Therapy and Theory Reconstructed: Plato and His Successors: Stephen R. L. Clark.Stephen R. L. Clark - 2010 - Royal Institute of Philosophy Supplement 66:83-102.
    When we speak of philosophy and therapy, or of philosophy as therapy, the usual intent is to suggest that ‘philosophizing’ is or should be a way to clarify the mind or purify the soul. While there may be little point in arguing with psychoses or deeply-embedded neuroses our more ordinary misjudgements, biases and obsessions may be alleviated, at least, by trying to ‘see things clearly and to see them whole’, by carefully identifying premises and seeing what they – rationally – (...)
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  25. Being There: Putting Brain, Body, and World Together Again.Andy Clark - 1997 - MIT Press.
    In treating cognition as problem solving, Andy Clark suggests, we may often abstract too far from the very body and world in which our brains evolved to guide...
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  26.  5
    Surfing Uncertainty: Prediction, Action, and the Embodied Mind.Andy Clark - 2016 - Oxford University Press USA.
    How is it that thoroughly physical material beings such as ourselves can think, dream, feel, create and understand ideas, theories and concepts? How does mere matter give rise to all these non-material mental states, including consciousness itself? An answer to this central question of our existence is emerging at the busy intersection of neuroscience, psychology, artificial intelligence, and robotics.In this groundbreaking work, philosopher and cognitive scientist Andy Clark explores exciting new theories from these fields that reveal minds like ours (...)
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  27.  33
    Sexual Ontology and Group Marriage: Stephen R. L. Clark.Stephen R. L. Clark - 1983 - Philosophy 58 (224):215-227.
    Philosophers of earlier ages have usually spent time in considering thenature of marital, and in general familial, duty. Paley devotes an entire book to those ‘relative duties which result from the constitution of the sexes’,1 a book notable on the one hand for its humanity and on the other for Paley‘s strange refusal to acknowledge that the evils for which he condemns any breach of pure monogamy are in large part the result of the fact that such breaches are generally (...)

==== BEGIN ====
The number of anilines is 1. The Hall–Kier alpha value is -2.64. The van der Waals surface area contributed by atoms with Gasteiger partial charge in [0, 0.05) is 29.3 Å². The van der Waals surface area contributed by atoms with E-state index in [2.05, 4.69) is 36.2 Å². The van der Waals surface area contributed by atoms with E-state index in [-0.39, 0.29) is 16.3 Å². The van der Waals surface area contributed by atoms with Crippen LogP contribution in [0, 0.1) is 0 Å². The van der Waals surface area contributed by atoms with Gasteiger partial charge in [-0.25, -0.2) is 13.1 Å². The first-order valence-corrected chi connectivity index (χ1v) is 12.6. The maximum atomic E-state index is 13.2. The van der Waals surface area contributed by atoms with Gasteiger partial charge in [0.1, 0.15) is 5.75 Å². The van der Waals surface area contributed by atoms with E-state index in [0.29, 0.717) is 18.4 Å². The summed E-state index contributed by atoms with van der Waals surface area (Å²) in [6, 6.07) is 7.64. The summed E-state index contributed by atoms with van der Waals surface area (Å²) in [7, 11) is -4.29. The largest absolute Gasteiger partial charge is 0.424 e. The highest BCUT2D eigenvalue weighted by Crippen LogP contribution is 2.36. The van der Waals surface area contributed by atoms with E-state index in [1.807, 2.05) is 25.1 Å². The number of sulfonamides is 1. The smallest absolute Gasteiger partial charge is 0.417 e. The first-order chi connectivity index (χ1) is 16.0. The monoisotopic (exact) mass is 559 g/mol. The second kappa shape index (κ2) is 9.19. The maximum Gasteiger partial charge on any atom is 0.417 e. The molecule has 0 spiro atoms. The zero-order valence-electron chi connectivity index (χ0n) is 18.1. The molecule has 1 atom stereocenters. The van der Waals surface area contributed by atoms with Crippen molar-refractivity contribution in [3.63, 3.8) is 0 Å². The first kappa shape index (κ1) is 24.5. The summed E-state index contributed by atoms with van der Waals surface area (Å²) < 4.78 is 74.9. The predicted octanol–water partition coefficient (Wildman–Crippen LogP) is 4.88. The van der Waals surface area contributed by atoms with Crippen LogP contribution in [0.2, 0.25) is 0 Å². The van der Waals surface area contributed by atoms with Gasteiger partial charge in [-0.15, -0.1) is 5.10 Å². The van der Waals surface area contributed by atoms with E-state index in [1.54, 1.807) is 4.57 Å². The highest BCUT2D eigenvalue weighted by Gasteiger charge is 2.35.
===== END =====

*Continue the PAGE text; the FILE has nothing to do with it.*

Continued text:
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  28.  30
    Orwell and the Anti-Realists: Stephen R. L. Clark.Stephen R. L. Clark - 1992 - Philosophy 67 (260):141-154.
    The purpose of Newspeak was not only to provide a medium of expression for the world-view and mental habits proper to the devotees of Ingsoc, but to make all other modes of thought impossible.
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  29.  23
    No Abiding City: Hume, Naturalism, and Toleration1: Samuel Clark.Samuel Clark - 2009 - Philosophy 84 (1):75-94.
    This paper rereads David Hume's Dialogues Concerning Natural Religion as dramatising a distinctive, naturalistic account of toleration. I have two purposes in mind: first, to complete and ground Hume's fragmentary explicit discussion of toleration; second, to unearth a potentially attractive alternative to more recent, Rawlsian approaches to toleration. To make my case, I connect Dialogues and the problem of toleration to the wider themes of naturalism, scepticism and their relation in Hume's thought, before developing a new interpretation of Dialogues part (...)
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  30. Natural-Born Cyborgs: Minds, Technologies, and the Future of Human Intelligence.Andy Clark - 2003 - Oxford University Press.
    In Natural-Born Cyborgs, Clark argues that what makes humans so different from other species is our capacity to fully incorporate tools and supporting cultural ...
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  31.  40
    How Many Selves Make Me?1: Stephen R. L. Clark.Stephen R. L. Clark - 1991 - Royal Institute of Philosophy Supplement 29:213-233.